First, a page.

N-methyl D-aspartate receptor (NMDA-R) encephalitis is an autoimmune reaction towards subunits of NMDA-Rs located in the brain. Most patients are young female adults but it can occur in men.
Symptoms of NMDA-R encephalitis vary greatly but patients often present with acute central (psychosis, catatonia, seizures, memory deficit, dyskinesias, speech problems) and peripheral (breathing dysregulation) problems. These symptoms may also been seen in a number of psychiatric conditions that can delay diagnosis.
The definitive diagnosis of NMDA-R encephalitis is made by the presence of NMDA-R antibodies in cerebrospinal fluid. Once diagnosed, treatment can include prednisone, plasmapheresis, IV immunoglobulin, and/or tumor removal (in the case of females with tumors in their ovaries). While this is a very serious—and sometimes lethal—condition, most patients make a full recover from the episode.
An interesting study involving the diagnosis of NMDA-R encephalitis was undertaken by Singh et al who looked at data from the national Veteran Affairs (VA) population. Since the symptoms of this rare condition could be mistaken or masked by other conditions more common to veterans (ie, post traumatic stress disorder), the researchers sought out to determine how frequently NMDA-R encephalitis was diagnosed in this population.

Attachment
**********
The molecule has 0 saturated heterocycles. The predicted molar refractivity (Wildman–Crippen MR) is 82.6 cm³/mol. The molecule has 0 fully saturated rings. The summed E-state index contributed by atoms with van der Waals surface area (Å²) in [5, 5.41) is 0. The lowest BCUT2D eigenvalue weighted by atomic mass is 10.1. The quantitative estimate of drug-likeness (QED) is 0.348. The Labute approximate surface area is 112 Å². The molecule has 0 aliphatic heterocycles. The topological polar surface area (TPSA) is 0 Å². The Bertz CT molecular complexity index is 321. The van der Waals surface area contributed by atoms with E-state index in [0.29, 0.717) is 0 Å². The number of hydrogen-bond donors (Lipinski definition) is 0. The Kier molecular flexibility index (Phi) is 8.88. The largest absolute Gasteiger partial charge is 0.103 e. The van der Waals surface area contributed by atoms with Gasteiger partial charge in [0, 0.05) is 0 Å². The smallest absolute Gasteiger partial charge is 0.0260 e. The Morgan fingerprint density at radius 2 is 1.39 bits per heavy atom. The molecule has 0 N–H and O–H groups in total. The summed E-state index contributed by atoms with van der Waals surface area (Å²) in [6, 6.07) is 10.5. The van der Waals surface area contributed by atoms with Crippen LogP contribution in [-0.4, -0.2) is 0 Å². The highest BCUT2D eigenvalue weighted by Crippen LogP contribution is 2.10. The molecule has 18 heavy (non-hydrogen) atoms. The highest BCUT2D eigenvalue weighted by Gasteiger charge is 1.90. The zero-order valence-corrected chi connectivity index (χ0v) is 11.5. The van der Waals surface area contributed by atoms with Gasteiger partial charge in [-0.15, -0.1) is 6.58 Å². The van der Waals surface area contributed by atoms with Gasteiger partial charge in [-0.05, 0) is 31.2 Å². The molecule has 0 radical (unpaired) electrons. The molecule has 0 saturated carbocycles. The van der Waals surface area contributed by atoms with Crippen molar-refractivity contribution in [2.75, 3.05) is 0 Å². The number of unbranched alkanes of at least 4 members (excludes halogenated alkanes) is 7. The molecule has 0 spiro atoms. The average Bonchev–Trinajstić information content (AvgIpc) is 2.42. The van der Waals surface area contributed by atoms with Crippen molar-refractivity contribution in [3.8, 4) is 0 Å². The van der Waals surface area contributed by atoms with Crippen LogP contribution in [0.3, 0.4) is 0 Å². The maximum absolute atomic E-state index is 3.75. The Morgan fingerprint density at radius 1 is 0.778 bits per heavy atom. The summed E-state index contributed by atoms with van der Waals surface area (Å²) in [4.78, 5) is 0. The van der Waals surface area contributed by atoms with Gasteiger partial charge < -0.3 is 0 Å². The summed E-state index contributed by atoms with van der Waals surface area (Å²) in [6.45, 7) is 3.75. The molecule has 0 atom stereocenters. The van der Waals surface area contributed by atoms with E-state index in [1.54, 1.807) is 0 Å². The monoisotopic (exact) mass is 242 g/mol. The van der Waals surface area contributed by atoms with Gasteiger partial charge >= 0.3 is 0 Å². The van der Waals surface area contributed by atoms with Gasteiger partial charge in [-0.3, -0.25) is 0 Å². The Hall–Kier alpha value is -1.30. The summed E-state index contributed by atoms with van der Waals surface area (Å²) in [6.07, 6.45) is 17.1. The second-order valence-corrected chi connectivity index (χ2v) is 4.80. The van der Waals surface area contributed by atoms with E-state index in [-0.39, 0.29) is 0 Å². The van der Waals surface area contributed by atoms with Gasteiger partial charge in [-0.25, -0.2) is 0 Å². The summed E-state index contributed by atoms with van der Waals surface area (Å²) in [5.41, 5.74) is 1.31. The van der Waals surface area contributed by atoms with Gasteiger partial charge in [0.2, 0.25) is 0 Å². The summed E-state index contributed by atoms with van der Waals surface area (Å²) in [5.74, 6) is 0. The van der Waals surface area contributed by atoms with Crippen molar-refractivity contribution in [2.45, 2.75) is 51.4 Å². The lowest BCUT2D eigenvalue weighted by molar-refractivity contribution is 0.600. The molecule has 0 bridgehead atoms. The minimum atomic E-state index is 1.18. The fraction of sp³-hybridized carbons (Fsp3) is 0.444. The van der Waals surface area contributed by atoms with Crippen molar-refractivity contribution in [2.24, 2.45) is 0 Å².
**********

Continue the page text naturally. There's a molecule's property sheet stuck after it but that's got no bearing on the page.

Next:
A retrospective chart review was conducted for all patients within the VA over a 5 year period (Oct 1 2008 - Sept 30th 2013). This search identified 3 male patients with confirmed NMDA-R encephalitis. All 3 patients were diagnosed and managed for their NMDA-R encephalitis at a non-VA facility and later transferred to the VA for ongoing care. None had a malignancy, and all 3 were living at last follow up.
The authors concluded that the VA population—with its high proportion of male patients as well as patients with post traumatic stress disorder—may make it more challenging for clinicians to consider NMDA-R encephalitis as a possible diagnosis.
Singh G, Lott E, Greenlee J, Clardy S. NMDA Receptor Encephalitis in Veterans. Presented at American Academy of Neurology 67th Annual Meeting; April 18-25, 2015; Washington, DC. Abstract P1.103.